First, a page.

Globe Northwest Community briefing

Fiscal alert

December 21, 2008
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As school administrators begin to prepare spending plans for the upcoming fiscal year, a process that will kick into high gear in the spring, the School Committee is considering "all feasible ways to achieve cost savings and efficiencies," according to a letter penned by Debra Rahmin Silberstein, School Committee chairwoman, on behalf of the committee. "We wanted to let people know that budget season wasn't going to be business as usual this year," said Silberstein. "We are taking these tough economic times very seriously." Actions in effect include curbing spending on materials and supplies and accelerating the district's energy-conservation program in hopes of reducing energy costs by 5 percent, she noted. The School Committee is also working to increase support from community groups and is collaborating with neighboring districts. - Brenda J. Buote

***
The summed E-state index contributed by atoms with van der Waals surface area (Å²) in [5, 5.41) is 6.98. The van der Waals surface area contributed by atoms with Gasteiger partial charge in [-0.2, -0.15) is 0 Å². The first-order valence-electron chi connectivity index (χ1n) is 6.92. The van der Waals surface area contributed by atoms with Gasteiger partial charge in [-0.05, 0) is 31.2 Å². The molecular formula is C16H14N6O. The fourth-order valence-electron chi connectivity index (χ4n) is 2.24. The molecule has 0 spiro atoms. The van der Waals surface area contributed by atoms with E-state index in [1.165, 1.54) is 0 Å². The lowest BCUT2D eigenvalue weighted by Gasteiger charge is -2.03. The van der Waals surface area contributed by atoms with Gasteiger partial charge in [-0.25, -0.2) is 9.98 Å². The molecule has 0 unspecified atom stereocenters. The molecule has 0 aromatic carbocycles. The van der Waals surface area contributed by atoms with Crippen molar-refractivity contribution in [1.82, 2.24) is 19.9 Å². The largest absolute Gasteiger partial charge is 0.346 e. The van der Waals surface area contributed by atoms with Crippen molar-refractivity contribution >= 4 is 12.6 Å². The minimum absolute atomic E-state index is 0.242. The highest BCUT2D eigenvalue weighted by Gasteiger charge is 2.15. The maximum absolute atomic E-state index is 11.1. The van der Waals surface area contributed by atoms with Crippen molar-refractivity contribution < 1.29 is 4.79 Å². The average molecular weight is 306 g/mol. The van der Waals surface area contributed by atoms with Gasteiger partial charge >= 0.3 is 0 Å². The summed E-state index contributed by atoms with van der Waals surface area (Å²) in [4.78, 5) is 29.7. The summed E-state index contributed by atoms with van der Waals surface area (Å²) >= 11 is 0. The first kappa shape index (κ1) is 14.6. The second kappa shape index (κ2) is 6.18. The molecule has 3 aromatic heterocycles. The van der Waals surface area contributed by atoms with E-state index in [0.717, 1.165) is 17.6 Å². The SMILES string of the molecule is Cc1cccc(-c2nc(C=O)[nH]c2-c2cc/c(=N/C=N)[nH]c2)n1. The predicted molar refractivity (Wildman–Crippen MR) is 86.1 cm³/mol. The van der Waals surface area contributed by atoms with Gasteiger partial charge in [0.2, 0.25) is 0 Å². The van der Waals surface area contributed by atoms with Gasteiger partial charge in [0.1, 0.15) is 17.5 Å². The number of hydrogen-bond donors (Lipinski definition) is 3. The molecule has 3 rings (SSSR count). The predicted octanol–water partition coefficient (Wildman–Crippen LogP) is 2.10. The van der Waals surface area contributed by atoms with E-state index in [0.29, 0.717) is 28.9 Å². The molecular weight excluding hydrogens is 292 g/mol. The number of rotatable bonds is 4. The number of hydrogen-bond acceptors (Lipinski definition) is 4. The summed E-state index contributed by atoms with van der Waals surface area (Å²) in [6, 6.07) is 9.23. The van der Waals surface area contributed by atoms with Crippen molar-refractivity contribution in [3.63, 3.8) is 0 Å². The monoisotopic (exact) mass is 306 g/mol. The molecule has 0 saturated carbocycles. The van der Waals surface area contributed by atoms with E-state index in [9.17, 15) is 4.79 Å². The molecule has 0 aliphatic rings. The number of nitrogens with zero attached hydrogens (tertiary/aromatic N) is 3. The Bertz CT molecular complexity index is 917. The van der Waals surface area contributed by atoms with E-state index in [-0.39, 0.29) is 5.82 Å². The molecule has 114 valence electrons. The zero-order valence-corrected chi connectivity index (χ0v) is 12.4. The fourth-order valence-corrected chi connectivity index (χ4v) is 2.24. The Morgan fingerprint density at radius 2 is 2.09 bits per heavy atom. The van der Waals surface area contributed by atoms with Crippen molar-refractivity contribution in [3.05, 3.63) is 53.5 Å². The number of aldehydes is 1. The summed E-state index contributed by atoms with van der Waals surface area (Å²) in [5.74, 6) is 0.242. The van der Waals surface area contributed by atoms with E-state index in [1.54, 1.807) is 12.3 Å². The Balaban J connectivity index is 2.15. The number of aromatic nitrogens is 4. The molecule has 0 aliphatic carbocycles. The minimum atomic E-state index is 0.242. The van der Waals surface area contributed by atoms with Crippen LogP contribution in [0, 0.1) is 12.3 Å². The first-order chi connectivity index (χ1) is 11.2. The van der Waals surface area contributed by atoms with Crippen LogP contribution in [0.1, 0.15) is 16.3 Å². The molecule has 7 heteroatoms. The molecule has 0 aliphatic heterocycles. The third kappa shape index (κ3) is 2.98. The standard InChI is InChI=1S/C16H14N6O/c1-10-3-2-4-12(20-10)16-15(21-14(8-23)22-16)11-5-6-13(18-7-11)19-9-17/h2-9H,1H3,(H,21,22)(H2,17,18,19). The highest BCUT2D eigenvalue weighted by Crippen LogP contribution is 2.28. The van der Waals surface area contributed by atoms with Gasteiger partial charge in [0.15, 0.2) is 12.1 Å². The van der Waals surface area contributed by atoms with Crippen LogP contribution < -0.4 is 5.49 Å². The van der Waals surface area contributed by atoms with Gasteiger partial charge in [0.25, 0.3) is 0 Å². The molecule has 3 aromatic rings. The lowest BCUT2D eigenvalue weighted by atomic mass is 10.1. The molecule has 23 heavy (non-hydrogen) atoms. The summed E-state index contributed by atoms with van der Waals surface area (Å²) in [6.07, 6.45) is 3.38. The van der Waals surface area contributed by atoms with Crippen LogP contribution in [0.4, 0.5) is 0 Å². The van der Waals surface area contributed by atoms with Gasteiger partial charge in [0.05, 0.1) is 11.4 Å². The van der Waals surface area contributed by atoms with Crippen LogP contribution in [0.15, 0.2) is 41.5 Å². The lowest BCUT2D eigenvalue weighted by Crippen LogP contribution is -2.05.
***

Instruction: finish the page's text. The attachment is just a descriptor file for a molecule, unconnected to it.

TAKING STOCK OF HISTORY - Volunteers and library staff members will be contacting community organizations and groups next month in an effort to identify and index collections of historical documents and artifacts throughout the town. The history project is being spearheaded by the public library with assistance from Chelmsford Telemedia and support from town officials, according to Brian Herzog, the library's head of reference. Herzog said he hopes eventually to scan the documents into a database for online public access that would help preserve the originals. For more information or to volunteer, call Herzog at 978-256-5521, ext. 111, or e-mail him at - Joyce Pellino Crane